On top of that, Martin has moved very slowly to fill vacancies. The WTB still has an acting Chief. OET is even more unstable, with no new appointment since Ed Thomas left a year ago and the recent acting, Bruce Franca, leaving to go to Maximum Service Television. This leaves staff carrying on routine business without clear direction from the Chairman or his appointee. It also leaves them free to act quietly on their institutional biases without direct supervision by the Chairman’s appointee.
Finally, as I have written before, there is no longer any “Champion” for unlicensed in the administration generally or at the FCC particularly. Michael Powell and Michael Gallagher of NTIA have left. Ed Thomas has left. Tate has yet to make her feelings known, and Commissioner-designate Robert McDowell also remains and unknown. The Democrats have supported unlicensed items in the past, but have had other issues they champion (media ownership limits, network neutrality, and, in Adelstien’s case, payolla). Furthermore, the Democrats have no power to set the agenda or move items forward. As a result, focus on spectrum at the FCC and NTIA has turned back largely to conventional thinking, such as clearing federal spectrum for auctions.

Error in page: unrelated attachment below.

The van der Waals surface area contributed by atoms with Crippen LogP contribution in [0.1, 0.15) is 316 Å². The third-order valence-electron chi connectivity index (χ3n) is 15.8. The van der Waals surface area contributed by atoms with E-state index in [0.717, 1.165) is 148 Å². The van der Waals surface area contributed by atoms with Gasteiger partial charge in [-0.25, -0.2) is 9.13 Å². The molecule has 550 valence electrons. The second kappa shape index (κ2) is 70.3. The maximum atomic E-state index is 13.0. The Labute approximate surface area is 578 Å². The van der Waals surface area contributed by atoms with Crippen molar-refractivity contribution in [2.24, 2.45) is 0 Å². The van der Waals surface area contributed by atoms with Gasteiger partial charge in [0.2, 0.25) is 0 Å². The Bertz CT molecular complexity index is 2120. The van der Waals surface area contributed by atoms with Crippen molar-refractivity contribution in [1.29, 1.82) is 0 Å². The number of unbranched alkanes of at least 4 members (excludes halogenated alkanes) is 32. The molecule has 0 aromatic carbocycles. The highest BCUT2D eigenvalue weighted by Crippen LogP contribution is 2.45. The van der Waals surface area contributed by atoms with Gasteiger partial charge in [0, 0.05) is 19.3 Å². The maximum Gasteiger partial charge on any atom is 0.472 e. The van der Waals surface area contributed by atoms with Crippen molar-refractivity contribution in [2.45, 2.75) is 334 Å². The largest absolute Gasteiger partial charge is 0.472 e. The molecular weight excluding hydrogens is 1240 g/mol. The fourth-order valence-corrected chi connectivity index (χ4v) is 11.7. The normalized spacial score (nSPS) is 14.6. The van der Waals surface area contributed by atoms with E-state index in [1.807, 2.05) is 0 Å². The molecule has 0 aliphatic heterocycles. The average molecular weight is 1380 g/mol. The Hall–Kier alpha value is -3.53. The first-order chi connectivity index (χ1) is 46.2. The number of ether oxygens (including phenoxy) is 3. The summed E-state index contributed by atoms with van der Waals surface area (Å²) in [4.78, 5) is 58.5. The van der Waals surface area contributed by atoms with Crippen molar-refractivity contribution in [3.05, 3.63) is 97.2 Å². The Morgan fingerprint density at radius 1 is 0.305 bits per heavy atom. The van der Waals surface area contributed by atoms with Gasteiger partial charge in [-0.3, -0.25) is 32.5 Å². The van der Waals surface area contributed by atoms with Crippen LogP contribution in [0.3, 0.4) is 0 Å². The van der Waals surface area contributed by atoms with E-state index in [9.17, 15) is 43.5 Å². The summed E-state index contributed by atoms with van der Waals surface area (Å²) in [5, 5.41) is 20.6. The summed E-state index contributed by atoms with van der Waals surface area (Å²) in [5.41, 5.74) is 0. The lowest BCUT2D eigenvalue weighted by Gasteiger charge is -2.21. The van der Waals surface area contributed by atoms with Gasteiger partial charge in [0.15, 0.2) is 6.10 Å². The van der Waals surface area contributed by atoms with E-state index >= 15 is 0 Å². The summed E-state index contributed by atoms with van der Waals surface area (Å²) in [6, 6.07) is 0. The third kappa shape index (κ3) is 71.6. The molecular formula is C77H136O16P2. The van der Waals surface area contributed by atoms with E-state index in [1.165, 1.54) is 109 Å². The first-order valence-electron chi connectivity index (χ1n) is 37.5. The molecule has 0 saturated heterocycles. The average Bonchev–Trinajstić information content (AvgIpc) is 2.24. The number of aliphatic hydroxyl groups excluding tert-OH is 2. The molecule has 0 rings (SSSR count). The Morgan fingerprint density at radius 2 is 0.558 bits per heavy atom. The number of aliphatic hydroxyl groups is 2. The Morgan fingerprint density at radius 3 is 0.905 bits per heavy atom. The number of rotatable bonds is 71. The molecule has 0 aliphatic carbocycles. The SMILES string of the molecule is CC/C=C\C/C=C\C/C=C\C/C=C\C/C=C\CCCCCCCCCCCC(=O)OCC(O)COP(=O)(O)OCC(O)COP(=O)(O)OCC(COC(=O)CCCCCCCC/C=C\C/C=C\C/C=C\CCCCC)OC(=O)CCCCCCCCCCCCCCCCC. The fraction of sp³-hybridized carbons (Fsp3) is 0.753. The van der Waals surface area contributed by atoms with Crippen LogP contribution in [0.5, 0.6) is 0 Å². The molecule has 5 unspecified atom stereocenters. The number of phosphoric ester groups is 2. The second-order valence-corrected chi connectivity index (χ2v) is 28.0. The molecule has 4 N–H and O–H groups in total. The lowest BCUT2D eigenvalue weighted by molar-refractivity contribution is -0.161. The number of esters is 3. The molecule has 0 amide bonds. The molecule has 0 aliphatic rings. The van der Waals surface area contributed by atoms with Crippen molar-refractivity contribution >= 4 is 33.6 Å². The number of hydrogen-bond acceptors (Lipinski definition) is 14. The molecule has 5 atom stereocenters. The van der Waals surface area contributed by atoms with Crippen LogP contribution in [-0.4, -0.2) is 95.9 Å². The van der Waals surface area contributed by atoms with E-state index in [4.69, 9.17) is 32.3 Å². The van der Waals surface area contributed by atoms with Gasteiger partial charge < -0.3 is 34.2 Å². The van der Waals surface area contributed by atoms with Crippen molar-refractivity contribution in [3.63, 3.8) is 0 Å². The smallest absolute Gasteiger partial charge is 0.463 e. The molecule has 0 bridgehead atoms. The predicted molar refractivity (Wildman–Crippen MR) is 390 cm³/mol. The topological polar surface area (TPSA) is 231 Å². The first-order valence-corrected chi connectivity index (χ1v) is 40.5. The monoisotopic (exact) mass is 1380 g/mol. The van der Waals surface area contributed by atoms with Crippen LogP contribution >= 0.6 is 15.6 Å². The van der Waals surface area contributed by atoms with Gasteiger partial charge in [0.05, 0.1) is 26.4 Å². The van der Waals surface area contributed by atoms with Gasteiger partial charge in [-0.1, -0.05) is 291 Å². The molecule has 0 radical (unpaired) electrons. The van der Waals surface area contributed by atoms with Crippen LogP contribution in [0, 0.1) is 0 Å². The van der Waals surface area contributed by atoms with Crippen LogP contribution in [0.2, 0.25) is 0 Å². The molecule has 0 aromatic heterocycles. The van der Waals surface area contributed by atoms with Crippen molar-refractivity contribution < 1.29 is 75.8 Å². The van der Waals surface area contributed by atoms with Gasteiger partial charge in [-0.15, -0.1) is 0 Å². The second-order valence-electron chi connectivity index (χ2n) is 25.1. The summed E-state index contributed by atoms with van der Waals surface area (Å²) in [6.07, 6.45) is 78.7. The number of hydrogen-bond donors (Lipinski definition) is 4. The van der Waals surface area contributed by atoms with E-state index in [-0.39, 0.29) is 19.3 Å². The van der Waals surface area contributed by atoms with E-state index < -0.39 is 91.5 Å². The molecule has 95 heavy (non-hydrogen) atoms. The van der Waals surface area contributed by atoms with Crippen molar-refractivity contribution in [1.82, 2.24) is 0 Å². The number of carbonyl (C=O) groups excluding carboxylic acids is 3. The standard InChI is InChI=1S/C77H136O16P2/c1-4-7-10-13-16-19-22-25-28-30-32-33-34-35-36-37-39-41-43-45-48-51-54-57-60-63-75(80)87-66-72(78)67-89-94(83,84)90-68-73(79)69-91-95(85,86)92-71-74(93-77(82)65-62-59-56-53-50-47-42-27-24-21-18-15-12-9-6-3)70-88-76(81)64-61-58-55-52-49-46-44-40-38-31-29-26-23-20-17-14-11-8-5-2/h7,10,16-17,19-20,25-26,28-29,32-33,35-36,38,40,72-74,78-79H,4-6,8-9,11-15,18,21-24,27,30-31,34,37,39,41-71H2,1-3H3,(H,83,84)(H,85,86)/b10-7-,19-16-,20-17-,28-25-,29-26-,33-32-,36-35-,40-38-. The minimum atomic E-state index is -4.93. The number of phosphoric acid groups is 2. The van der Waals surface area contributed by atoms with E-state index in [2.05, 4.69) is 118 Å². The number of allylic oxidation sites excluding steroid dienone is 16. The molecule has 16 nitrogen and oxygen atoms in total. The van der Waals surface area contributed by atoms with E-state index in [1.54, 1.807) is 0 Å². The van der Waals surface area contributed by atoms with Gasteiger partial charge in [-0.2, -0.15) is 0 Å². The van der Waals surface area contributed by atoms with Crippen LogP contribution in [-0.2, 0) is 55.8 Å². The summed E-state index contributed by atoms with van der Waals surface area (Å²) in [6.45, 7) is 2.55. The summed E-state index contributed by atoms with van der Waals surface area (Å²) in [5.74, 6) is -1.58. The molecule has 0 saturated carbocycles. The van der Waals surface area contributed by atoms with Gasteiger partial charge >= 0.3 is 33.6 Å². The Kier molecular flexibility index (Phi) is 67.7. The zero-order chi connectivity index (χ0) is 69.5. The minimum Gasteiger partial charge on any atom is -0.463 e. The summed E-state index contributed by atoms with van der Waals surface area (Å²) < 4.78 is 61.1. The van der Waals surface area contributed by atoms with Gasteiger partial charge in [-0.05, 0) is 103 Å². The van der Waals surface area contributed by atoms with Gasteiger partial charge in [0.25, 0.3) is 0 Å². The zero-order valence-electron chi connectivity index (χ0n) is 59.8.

Which brings us back to Kevin Martin, who is in many ways the polar opposite of Michael Powell. Powell was a technophile (I might even say technodeterminist) and Libertarian ideolog. He loved betting on disruptive things like unlicensed, especially as it justified his deregulating media ownership, telecom and cable broadband on the presumption of future competition. Powell loved economic “gaming” experiments and neo-conservative theory, and was untroubled by the fact that cable, telco and broadcast incumbents maintained market share and generally acted in reality like they lived in the world of market power rather than competition.